Friday, March 29, 2024

conjoint analysis has to isolate challenged representations

Moore v. GlaxoSmithKline Consumer Healthcare Holdings (US) LLC, --- F.Supp.3d ----, 2024 WL 348821, No: 4:20-cv-09077-JSW (N.D. Cal. Jan. 30, 2024)

The court grants partial class certification and allows/excludes some expert testimony in this case alleging that ChapStick products were misleadingly labeled “100% Natural,” “Natural,” “Naturally Sourced Ingredients,” and “100% Naturally Sourced Ingredients” when they actually contain non-natural, synthetic, artificial, and/or highly processed ingredients.

The court allowed the expert testimony of a survey researcher for a proposed consumer perception survey and proposed conjoint analysis. Objections to the proposed survey went to weight, rather than admissibility. Likewise, testimony from an economic consultant was admissible because it provided additional information about conjoint analysis, including how it would adequately account for supply-side factors from an economics standpoint.

However, testimony of chemists about their view of what constituted an “artificial” ingredient wasn’t relevant: “Here, the only relevant understanding of the Challenged Statements is that of the reasonable consumer.” Both parties’ chemists were excluded.

Skipping over a lot, could materiality be proved on a classwide basis? As previous cases indicate, “[m]ateriality can be shown by a third party’s, or defendant’s own, market research showing the importance of such representations to purchasers.” Defendants’ documents and testimony acknowledge that there is a “strong consumer desire for ‘natural’ products and ingredients” in the lip balm market generally. Internal marketing research concluded that the “100% Naturals” ChapStick products “[t]ap[ ] into consumer desire for [a] natural option,” finding “79% of lip balm users 18-34 [are] interested in [the] natural option.” The same percentage of consumers identified ingredients as an “important” product-attribute; 59% of consumers also identified how ingredients are sourced; and 57% identified that where ingredients are sourced is “important.” Defendants’ other surveys rendered similar results: one found “ ‘Natural’ is important in a product that promises more than color and another found 65% of consumers place “importance” on “[a]ll-natural ingredients.” This was enough to create common evidence of materiality to a reasonable consumer.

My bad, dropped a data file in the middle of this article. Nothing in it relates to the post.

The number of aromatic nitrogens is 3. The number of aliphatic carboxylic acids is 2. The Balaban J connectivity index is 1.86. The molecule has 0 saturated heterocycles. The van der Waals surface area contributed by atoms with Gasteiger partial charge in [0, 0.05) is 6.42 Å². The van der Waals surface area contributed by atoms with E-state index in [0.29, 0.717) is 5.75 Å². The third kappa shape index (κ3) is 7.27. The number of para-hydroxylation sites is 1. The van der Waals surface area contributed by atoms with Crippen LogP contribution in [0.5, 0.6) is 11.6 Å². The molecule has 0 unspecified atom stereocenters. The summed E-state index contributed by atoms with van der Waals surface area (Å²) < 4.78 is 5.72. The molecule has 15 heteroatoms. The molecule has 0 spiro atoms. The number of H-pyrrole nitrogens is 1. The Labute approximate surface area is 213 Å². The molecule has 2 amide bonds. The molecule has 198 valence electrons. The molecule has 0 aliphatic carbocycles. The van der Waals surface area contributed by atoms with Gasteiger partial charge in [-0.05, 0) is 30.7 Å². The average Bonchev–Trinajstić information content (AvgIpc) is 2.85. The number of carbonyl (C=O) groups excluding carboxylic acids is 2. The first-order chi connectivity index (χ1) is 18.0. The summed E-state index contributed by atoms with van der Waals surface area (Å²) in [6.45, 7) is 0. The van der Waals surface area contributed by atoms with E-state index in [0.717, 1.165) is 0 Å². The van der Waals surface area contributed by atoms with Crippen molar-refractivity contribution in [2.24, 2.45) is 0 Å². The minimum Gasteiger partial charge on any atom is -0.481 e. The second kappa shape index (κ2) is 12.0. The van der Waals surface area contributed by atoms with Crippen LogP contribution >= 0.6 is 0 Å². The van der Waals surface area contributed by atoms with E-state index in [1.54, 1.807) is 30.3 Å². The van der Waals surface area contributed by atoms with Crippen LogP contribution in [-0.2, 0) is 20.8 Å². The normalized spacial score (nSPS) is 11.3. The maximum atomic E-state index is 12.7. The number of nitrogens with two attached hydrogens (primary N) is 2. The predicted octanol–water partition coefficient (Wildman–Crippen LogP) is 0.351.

However, a proposed consumer perception survey didn’t separately establish common proof of materiality. It failed to sufficiently isolate the challenged statements, combining the “natural” terms with extraneous words such as “Lip Butter,” “Natural with Argan Oil,” “Natural Age Defying,” etc. But the proposed survey was not impermissibly leading merely because it asked “whether or not they understand the specified statements on the product packaging to be communicating certain meanings.”

Failure to isolate the challenged statements in the proposed conjoint survey also made it incapable of calculating a reliable price premium; the court suggested that it could grant damages class certification on a renewed motion if there were a method that isolated the challenged statements.

There was standing to seek injunctive relief because the plaintiff still desires to buy natural lip-care products and would like to buy them again, but doesn’t know whether they are, in fact, natural, and she does not have the expertise to discern from their ingredient disclosures whether the Challenged Statements are true.

No comments: